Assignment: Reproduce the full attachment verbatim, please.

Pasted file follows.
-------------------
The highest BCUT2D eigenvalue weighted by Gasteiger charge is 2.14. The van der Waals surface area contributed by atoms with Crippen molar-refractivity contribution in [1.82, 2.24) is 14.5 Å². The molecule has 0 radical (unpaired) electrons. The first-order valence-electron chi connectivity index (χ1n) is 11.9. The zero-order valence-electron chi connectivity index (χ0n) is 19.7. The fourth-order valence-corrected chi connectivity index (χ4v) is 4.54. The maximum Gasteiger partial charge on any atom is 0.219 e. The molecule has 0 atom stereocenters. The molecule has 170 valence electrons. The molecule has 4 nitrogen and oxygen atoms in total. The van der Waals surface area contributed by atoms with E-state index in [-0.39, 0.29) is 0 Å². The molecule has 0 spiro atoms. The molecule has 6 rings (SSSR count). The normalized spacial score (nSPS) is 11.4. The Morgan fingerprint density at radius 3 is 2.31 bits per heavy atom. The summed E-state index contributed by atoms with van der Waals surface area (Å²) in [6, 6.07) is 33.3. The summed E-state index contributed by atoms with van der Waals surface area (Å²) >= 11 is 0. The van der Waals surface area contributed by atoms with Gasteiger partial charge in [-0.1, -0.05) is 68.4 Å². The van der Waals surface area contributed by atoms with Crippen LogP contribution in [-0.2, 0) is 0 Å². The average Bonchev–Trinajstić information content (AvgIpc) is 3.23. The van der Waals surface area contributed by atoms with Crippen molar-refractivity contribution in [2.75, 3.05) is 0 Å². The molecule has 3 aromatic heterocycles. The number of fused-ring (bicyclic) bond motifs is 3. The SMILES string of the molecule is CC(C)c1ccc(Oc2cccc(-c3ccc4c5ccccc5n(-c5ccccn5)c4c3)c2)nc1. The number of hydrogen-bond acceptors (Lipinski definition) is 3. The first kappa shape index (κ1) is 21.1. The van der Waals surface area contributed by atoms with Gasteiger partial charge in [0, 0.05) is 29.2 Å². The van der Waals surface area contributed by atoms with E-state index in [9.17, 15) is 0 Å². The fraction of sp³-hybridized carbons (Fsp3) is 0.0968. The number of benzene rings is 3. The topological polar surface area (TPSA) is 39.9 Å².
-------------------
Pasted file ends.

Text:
The highest BCUT2D eigenvalue weighted by Gasteiger charge is 2.14. The van der Waals surface area contributed by atoms with Crippen molar-refractivity contribution in [1.82, 2.24) is 14.5 Å². The molecule has 0 radical (unpaired) electrons. The first-order valence-electron chi connectivity index (χ1n) is 11.9. The zero-order valence-electron chi connectivity index (χ0n) is 19.7. The fourth-order valence-corrected chi connectivity index (χ4v) is 4.54. The maximum Gasteiger partial charge on any atom is 0.219 e. The molecule has 0 atom stereocenters. The molecule has 170 valence electrons. The molecule has 4 nitrogen and oxygen atoms in total. The van der Waals surface area contributed by atoms with E-state index in [-0.39, 0.29) is 0 Å². The molecule has 0 spiro atoms. The molecule has 6 rings (SSSR count). The normalized spacial score (nSPS) is 11.4. The Morgan fingerprint density at radius 3 is 2.31 bits per heavy atom. The summed E-state index contributed by atoms with van der Waals surface area (Å²) in [6, 6.07) is 33.3. The summed E-state index contributed by atoms with van der Waals surface area (Å²) >= 11 is 0. The van der Waals surface area contributed by atoms with Gasteiger partial charge in [-0.1, -0.05) is 68.4 Å². The van der Waals surface area contributed by atoms with Crippen LogP contribution in [-0.2, 0) is 0 Å². The average Bonchev–Trinajstić information content (AvgIpc) is 3.23. The van der Waals surface area contributed by atoms with Crippen molar-refractivity contribution in [2.75, 3.05) is 0 Å². The molecule has 3 aromatic heterocycles. The number of fused-ring (bicyclic) bond motifs is 3. The SMILES string of the molecule is CC(C)c1ccc(Oc2cccc(-c3ccc4c5ccccc5n(-c5ccccn5)c4c3)c2)nc1. The number of hydrogen-bond acceptors (Lipinski definition) is 3. The first kappa shape index (κ1) is 21.1. The van der Waals surface area contributed by atoms with Gasteiger partial charge in [0, 0.05) is 29.2 Å². The van der Waals surface area contributed by atoms with E-state index in [9.17, 15) is 0 Å². The fraction of sp³-hybridized carbons (Fsp3) is 0.0968. The number of benzene rings is 3. The topological polar surface area (TPSA) is 39.9 Å².